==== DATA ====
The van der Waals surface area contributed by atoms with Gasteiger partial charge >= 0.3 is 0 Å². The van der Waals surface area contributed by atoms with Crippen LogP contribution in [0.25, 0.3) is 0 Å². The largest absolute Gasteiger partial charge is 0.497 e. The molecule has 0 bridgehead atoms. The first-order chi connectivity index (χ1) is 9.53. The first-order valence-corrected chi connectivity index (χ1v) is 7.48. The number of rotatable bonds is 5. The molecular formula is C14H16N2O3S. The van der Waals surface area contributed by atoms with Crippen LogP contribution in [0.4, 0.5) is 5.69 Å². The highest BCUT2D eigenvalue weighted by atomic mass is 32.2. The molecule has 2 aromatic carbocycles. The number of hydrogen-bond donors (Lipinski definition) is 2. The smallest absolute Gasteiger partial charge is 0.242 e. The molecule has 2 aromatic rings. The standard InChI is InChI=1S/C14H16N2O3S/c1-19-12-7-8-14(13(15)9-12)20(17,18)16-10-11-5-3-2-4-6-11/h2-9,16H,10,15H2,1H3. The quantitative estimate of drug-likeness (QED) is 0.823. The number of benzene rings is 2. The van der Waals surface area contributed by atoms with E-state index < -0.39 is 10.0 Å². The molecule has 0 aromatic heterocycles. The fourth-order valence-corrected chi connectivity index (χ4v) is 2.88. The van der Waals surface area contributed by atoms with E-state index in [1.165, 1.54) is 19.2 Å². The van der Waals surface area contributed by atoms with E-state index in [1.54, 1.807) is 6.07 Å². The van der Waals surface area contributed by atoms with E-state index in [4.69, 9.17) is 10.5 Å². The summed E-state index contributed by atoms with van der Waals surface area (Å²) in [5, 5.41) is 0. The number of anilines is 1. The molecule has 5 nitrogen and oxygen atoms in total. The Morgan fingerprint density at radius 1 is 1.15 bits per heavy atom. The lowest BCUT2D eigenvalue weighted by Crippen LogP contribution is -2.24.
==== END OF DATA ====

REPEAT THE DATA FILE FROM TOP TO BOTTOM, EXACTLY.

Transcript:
The van der Waals surface area contributed by atoms with Gasteiger partial charge >= 0.3 is 0 Å². The van der Waals surface area contributed by atoms with Crippen LogP contribution in [0.25, 0.3) is 0 Å². The largest absolute Gasteiger partial charge is 0.497 e. The molecule has 0 bridgehead atoms. The first-order chi connectivity index (χ1) is 9.53. The first-order valence-corrected chi connectivity index (χ1v) is 7.48. The number of rotatable bonds is 5. The molecular formula is C14H16N2O3S. The van der Waals surface area contributed by atoms with Crippen LogP contribution in [0.4, 0.5) is 5.69 Å². The highest BCUT2D eigenvalue weighted by atomic mass is 32.2. The molecule has 2 aromatic carbocycles. The number of hydrogen-bond donors (Lipinski definition) is 2. The smallest absolute Gasteiger partial charge is 0.242 e. The molecule has 2 aromatic rings. The standard InChI is InChI=1S/C14H16N2O3S/c1-19-12-7-8-14(13(15)9-12)20(17,18)16-10-11-5-3-2-4-6-11/h2-9,16H,10,15H2,1H3. The quantitative estimate of drug-likeness (QED) is 0.823. The number of benzene rings is 2. The van der Waals surface area contributed by atoms with E-state index < -0.39 is 10.0 Å². The molecule has 0 aromatic heterocycles. The fourth-order valence-corrected chi connectivity index (χ4v) is 2.88. The van der Waals surface area contributed by atoms with E-state index in [1.165, 1.54) is 19.2 Å². The van der Waals surface area contributed by atoms with E-state index in [1.54, 1.807) is 6.07 Å². The van der Waals surface area contributed by atoms with E-state index in [4.69, 9.17) is 10.5 Å². The summed E-state index contributed by atoms with van der Waals surface area (Å²) in [5, 5.41) is 0. The number of anilines is 1. The molecule has 5 nitrogen and oxygen atoms in total. The Morgan fingerprint density at radius 1 is 1.15 bits per heavy atom. The lowest BCUT2D eigenvalue weighted by Crippen LogP contribution is -2.24.